Re: aluminum trim pieces restoring tricks
The biggest cost with restoring aluminum trim is in the preparation. Aside from cleaning the parts and stripping the anodized finish off, it comes down to straightening and polishing the metal. The brightdip (if desired) and anodizing processes aren't as costly as these steps.
So if you were to bring in nice clean straight parts to a trim shop, the cost will be a lot lower than not.
Another consideration is whether you intend to get your parts "brightdipped". This is the additional process the factories used that gives you that chrome-looking finish. There's a difference between just getting parts anodized and brightdipped+anodized. Brightdipped parts will have a brilliant shine, like chrome, whereas anodized look nice but are more cloudy.
Still aluminum can be polished to look quite nice. The trick is keeping it that way, which is why the factory went with brightdipping (lasts a long time). As DSTARK alluded, you want to seal these aluminum parts once polished. Otherwise oxidation takes place and it will begin corroding. The factory seals with anodizing. Folks with those big aluminum windstream camper trailers swear by Sharkhide. Other folks say Permalac.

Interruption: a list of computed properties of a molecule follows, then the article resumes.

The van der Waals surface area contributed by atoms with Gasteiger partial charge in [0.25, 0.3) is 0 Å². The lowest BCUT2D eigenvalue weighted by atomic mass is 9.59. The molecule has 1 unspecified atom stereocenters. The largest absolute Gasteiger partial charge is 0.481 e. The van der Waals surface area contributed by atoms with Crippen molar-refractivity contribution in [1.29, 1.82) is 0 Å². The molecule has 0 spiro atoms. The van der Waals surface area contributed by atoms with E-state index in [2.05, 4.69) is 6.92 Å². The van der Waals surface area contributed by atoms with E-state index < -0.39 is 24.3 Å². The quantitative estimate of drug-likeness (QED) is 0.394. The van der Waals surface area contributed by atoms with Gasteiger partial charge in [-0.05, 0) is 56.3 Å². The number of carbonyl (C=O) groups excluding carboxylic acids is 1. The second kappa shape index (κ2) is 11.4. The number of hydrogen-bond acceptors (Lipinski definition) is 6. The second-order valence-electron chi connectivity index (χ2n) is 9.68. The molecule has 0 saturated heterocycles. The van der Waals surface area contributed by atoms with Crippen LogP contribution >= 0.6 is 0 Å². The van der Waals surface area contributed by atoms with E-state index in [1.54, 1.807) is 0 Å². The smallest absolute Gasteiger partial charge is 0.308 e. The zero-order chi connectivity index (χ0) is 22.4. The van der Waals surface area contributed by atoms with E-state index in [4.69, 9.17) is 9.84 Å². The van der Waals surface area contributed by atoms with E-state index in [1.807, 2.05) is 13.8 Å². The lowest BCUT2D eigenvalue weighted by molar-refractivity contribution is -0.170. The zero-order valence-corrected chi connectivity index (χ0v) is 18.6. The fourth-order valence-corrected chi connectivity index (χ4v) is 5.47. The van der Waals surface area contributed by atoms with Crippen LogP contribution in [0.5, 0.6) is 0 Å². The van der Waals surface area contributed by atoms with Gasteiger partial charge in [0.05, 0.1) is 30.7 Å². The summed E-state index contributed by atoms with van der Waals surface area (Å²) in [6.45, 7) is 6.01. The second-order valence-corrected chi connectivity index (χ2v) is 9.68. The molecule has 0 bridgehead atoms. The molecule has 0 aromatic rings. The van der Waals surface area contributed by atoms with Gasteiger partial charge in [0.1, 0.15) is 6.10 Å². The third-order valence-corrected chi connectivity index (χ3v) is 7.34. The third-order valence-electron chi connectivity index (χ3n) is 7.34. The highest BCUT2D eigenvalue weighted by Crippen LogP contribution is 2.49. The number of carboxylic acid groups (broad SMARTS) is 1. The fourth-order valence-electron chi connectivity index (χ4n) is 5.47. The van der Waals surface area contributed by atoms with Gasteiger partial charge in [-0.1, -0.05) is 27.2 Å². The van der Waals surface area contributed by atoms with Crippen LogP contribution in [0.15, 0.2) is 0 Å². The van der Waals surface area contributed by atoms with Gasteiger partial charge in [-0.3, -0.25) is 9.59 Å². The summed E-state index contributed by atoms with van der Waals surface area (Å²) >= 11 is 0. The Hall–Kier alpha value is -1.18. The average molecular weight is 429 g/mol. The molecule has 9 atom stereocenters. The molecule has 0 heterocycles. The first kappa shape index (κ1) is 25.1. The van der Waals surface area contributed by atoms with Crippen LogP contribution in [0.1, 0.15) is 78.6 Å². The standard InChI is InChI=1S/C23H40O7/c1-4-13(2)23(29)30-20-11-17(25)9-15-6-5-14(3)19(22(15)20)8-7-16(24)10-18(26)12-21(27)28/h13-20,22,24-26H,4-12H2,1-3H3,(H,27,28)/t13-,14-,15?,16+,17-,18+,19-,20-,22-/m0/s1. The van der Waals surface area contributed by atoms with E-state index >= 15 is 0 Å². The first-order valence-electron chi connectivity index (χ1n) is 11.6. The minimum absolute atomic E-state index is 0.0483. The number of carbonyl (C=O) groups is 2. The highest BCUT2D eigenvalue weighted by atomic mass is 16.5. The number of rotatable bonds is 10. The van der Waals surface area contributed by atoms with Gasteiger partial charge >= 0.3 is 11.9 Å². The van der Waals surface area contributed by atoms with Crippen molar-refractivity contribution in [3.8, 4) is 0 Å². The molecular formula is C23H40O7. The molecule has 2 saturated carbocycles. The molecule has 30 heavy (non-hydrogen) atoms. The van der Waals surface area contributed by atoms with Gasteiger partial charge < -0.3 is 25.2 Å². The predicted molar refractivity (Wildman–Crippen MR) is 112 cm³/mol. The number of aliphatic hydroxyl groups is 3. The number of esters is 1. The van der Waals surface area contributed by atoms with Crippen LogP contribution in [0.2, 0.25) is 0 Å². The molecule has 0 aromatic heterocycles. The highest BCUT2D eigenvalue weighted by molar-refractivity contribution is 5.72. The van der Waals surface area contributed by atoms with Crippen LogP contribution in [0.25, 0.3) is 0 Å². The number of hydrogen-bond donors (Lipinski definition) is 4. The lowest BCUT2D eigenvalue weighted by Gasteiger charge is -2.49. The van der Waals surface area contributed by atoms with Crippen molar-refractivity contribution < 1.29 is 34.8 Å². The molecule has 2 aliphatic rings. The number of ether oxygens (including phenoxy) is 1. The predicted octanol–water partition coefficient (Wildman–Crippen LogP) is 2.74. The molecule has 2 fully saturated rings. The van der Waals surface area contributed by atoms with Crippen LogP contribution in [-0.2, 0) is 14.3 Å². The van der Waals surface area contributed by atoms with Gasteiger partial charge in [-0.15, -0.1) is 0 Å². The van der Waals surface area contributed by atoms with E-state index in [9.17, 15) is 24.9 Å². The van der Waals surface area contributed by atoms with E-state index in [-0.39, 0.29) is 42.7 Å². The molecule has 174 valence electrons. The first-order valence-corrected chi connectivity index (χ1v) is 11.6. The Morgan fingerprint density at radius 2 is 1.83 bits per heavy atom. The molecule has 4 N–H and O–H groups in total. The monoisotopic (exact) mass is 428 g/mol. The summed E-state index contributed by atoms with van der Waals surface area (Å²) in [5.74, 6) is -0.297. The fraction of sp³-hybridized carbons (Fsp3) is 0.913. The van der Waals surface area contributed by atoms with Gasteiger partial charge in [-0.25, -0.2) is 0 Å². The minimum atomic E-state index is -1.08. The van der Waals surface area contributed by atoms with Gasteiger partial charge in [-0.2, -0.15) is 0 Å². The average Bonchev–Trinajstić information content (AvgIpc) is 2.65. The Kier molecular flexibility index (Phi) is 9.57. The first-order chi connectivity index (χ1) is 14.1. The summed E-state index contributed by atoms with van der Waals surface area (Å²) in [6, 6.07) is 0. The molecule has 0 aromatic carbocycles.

The challenge with aluminum is that it has weak adhesion properties. If clearcoat + UV protection is being applied, adhesion promoter with catalyst should also be added to help increase adhesion and long term durability.
Everything comes down to money, time and what you want. In my case, I didn't want to be in the "aluminum maintenance" business where I'm cleaning and polishing aluminum a few times every year. It's not a big deal, and I'm not "above" that kind of work. I just didn't want to deal with it. At the same time, I didn't have an endless budget. So as mentioned above, I found good straight relatively scratch-free parts which I thoroughly cleaned, then brought them to the trim shop for polishing, brightdipping and anodizing.
It cost me more, but I helped save $$ by having good clean parts to start with (which didn't require much prep). The brightdip was a cost-adder, but the incremental hit wasn't a ton actually. In the end, the extra $$ was worth it to me given the trim looks almost like chrome and I don't have to worry about maintenance.
Either way good luck!!